The public cloud removes this bottleneck. Agile teams now have access to on-demand infrastructure, within minutes, and pay only for what they use.
So what are the key benefits of the cloud when it comes to agile software development?
Reduces the cost of change
Agile software development thrives on fast feedback loops, and methods to reduce the cost of change. The public cloud reduces the cost of getting access to compute, and reduces the cost of changing our minds when we find that our user needs have changed. Agile teams are not constrained by infrastructure anymore. Changing infrastructure is a matter of changing a few lines of code, in contrast to changing contracts with multiple vendors in the on-prem world.
Prior to the advent of the public cloud, even though teams could iterate faster, and change the software they were building, access to compute to run the software needed up-front fixed investment. We needed to plan up-front for the infrastructure we needed. This became a bottleneck and very un-agile. It also created a dependency on infrastructure teams who were outside the purview of the software development team.
The public cloud enables agile teams to request infrastructure on-demand. When the software changes, the infrastructure can change too. You don’t have to pay upfront; you pay just for what we use.
More time to focus on your customer
PaaS services take away the grunt work of building infrastructure for the most common scenarios. By using the public cloud, agile teams can focus on solving the problems for their customer, and be in control of how the service they are building runs.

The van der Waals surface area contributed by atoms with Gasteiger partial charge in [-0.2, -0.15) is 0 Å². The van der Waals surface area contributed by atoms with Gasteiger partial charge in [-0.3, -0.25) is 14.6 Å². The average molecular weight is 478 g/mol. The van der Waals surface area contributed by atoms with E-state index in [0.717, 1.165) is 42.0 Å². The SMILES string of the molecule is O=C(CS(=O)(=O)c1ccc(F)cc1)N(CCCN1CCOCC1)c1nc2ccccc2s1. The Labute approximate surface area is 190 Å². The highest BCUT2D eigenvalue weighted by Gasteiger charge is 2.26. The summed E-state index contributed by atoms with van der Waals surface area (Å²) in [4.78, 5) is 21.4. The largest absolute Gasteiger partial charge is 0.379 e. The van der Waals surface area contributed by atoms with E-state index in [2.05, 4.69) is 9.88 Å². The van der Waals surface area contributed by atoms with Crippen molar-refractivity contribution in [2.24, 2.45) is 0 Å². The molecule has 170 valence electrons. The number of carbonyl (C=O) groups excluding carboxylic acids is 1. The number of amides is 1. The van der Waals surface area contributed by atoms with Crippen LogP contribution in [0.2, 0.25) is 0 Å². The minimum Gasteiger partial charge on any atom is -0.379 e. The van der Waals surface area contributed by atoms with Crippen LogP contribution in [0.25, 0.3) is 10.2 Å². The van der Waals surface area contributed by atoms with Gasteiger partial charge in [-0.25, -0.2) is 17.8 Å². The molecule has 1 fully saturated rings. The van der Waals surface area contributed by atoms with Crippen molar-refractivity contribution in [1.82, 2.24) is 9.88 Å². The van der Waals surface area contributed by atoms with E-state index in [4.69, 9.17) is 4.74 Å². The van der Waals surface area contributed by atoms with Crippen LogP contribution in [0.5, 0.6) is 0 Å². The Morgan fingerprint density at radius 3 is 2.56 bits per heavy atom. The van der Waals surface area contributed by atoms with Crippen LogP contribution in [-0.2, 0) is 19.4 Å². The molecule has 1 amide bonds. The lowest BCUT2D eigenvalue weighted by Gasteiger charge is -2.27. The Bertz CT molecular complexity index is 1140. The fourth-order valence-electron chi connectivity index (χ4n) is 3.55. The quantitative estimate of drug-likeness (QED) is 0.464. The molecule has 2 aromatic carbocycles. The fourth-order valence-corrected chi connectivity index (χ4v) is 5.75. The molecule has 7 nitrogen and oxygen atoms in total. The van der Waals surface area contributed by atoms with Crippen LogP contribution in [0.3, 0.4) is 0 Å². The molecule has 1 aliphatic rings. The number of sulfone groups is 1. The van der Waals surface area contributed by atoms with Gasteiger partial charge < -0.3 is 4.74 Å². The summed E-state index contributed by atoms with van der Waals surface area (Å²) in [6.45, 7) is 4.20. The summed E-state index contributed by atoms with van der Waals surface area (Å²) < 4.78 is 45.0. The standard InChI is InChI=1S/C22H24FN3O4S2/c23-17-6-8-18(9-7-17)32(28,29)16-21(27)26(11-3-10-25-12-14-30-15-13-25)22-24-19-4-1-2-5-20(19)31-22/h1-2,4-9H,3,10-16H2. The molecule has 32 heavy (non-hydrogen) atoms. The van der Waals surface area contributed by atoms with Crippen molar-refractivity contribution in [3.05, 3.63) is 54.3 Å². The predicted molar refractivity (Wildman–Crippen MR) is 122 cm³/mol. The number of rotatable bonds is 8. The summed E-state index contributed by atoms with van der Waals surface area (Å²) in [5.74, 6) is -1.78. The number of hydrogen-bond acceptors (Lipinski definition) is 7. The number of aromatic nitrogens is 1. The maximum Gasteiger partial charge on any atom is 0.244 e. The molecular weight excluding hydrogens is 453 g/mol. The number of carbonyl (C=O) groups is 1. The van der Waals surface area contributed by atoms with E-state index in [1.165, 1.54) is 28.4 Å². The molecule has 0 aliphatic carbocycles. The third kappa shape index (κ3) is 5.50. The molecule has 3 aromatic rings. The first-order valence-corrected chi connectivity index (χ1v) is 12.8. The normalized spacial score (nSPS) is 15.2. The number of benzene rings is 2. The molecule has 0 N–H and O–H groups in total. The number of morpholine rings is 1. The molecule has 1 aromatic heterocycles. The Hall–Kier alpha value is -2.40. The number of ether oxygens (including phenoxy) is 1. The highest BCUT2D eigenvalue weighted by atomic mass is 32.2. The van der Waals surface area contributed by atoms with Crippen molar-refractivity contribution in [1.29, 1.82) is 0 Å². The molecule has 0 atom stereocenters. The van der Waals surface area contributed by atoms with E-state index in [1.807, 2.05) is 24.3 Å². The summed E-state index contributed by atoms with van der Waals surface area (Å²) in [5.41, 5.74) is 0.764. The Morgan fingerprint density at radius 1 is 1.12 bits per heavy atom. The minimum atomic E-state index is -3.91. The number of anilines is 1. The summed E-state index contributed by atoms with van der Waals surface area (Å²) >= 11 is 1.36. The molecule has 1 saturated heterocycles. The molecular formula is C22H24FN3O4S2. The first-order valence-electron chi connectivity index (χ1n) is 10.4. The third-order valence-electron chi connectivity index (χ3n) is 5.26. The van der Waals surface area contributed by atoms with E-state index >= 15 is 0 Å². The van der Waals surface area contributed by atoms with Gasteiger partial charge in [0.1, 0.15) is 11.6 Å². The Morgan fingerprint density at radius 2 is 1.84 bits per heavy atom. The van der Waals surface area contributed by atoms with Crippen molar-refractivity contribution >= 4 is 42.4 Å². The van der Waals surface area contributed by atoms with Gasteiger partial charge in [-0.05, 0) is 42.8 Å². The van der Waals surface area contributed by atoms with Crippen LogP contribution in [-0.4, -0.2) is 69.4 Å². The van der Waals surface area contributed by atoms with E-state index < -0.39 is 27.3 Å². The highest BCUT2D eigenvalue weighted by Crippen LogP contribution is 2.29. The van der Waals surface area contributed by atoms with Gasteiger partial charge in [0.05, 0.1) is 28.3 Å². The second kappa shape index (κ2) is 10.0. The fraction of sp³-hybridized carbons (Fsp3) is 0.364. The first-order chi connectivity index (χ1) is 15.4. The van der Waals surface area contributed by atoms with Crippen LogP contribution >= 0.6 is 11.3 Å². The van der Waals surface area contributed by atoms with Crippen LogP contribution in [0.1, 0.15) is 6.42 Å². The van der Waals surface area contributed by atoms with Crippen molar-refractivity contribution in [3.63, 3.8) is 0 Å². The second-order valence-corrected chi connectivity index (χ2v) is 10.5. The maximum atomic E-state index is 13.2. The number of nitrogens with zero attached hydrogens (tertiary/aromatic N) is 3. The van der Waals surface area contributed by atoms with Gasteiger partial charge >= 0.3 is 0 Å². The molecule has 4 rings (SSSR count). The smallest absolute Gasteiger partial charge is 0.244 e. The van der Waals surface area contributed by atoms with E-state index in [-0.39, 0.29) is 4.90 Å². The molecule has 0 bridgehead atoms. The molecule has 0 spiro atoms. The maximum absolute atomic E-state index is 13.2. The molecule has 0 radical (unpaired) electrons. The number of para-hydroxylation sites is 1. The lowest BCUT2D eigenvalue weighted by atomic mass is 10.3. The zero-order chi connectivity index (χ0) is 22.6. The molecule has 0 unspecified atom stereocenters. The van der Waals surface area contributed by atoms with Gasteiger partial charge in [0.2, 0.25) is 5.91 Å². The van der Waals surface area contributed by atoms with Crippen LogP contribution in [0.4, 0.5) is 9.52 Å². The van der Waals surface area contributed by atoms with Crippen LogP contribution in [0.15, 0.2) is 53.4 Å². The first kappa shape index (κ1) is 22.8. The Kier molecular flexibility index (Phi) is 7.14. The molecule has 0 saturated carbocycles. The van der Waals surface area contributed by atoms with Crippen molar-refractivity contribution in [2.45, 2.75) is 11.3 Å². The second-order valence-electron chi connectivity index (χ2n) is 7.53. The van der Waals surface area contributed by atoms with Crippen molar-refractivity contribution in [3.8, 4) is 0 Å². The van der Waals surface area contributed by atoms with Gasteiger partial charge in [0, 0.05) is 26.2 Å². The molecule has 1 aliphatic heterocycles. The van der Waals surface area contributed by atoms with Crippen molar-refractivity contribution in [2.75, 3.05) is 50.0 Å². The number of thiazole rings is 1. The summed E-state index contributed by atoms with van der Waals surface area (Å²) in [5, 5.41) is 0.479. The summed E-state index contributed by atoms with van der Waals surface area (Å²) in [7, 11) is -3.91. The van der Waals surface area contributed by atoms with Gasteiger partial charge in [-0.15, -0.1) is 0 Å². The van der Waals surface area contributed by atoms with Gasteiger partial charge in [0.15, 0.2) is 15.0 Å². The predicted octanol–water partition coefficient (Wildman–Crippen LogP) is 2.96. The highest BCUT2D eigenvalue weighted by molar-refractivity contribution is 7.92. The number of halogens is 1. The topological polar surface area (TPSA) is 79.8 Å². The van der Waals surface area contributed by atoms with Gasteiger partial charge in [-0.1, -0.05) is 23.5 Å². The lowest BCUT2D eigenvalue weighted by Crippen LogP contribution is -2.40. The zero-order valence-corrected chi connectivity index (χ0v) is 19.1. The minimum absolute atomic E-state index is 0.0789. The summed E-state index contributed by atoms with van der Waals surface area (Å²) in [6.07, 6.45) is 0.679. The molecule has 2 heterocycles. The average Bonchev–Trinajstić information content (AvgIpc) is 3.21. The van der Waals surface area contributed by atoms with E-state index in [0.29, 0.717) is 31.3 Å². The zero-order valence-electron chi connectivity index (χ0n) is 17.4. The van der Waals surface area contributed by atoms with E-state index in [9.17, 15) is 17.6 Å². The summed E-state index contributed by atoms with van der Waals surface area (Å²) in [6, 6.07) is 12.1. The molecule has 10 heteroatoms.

More feedback loops
In addition, the public cloud provides more feedback loops. Teams have access to granular cost management, so that they can see how much it costs to solve the problem, and make informed decisions. Public cloud tells the team immediately if the infrastructure they need is available, without having to rely on an infrastructure team to tell them.
Why Do Agile Software Development?
How we build software needs to adapt, as we discover new knowledge about the problem we are trying to solve.
The key benefits that Agile software development provides is:
- A framework for us to change when we gain new knowledge.
- We can stop early. We can decide at each iteration if the customer is happy.
- We deliver working software in each iteration.
- We get to fail fast, instead of failing a year later with millions spent.
All of this means that software development teams are more empowered to deliver high quality products, faster. While business leaders benefit from greater transparency, flexibility and efficiency and less risk.